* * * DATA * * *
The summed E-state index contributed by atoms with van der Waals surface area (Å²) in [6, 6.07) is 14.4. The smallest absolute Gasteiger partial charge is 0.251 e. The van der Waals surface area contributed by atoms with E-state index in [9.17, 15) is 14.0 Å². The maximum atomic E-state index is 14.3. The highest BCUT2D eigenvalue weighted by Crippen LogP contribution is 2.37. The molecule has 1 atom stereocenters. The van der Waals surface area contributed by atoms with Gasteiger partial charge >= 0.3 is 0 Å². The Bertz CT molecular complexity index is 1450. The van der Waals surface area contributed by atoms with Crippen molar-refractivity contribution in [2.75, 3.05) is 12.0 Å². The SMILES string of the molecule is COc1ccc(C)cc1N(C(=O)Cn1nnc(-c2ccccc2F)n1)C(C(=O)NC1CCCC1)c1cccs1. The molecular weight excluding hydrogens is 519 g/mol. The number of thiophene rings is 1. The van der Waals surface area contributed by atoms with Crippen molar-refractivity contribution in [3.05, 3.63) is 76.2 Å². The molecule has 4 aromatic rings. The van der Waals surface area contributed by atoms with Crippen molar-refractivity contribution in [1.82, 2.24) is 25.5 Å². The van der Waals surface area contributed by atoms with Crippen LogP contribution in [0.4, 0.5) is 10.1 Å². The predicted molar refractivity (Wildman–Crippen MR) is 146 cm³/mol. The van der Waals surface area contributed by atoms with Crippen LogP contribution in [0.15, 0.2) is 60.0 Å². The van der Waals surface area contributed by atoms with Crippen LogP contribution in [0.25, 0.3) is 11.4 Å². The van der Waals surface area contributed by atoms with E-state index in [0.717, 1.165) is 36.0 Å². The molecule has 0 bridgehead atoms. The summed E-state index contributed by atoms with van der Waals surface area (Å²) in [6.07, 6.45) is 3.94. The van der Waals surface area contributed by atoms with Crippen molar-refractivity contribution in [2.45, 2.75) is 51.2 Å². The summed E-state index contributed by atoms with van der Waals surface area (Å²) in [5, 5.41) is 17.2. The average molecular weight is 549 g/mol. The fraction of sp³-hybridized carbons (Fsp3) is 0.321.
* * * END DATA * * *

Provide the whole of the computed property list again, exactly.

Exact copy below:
The summed E-state index contributed by atoms with van der Waals surface area (Å²) in [6, 6.07) is 14.4. The smallest absolute Gasteiger partial charge is 0.251 e. The van der Waals surface area contributed by atoms with E-state index in [9.17, 15) is 14.0 Å². The maximum atomic E-state index is 14.3. The highest BCUT2D eigenvalue weighted by Crippen LogP contribution is 2.37. The molecule has 1 atom stereocenters. The van der Waals surface area contributed by atoms with Gasteiger partial charge >= 0.3 is 0 Å². The Bertz CT molecular complexity index is 1450. The van der Waals surface area contributed by atoms with Crippen molar-refractivity contribution in [2.75, 3.05) is 12.0 Å². The SMILES string of the molecule is COc1ccc(C)cc1N(C(=O)Cn1nnc(-c2ccccc2F)n1)C(C(=O)NC1CCCC1)c1cccs1. The molecular weight excluding hydrogens is 519 g/mol. The number of thiophene rings is 1. The van der Waals surface area contributed by atoms with Crippen molar-refractivity contribution in [3.05, 3.63) is 76.2 Å². The molecule has 4 aromatic rings. The van der Waals surface area contributed by atoms with Crippen molar-refractivity contribution in [1.82, 2.24) is 25.5 Å². The van der Waals surface area contributed by atoms with Crippen LogP contribution in [0.4, 0.5) is 10.1 Å². The predicted molar refractivity (Wildman–Crippen MR) is 146 cm³/mol. The van der Waals surface area contributed by atoms with Crippen LogP contribution in [0.15, 0.2) is 60.0 Å². The van der Waals surface area contributed by atoms with Crippen LogP contribution in [0.25, 0.3) is 11.4 Å². The van der Waals surface area contributed by atoms with E-state index in [0.717, 1.165) is 36.0 Å². The molecule has 0 bridgehead atoms. The summed E-state index contributed by atoms with van der Waals surface area (Å²) in [6.07, 6.45) is 3.94. The van der Waals surface area contributed by atoms with Crippen molar-refractivity contribution in [2.45, 2.75) is 51.2 Å². The summed E-state index contributed by atoms with van der Waals surface area (Å²) in [5, 5.41) is 17.2. The average molecular weight is 549 g/mol. The fraction of sp³-hybridized carbons (Fsp3) is 0.321.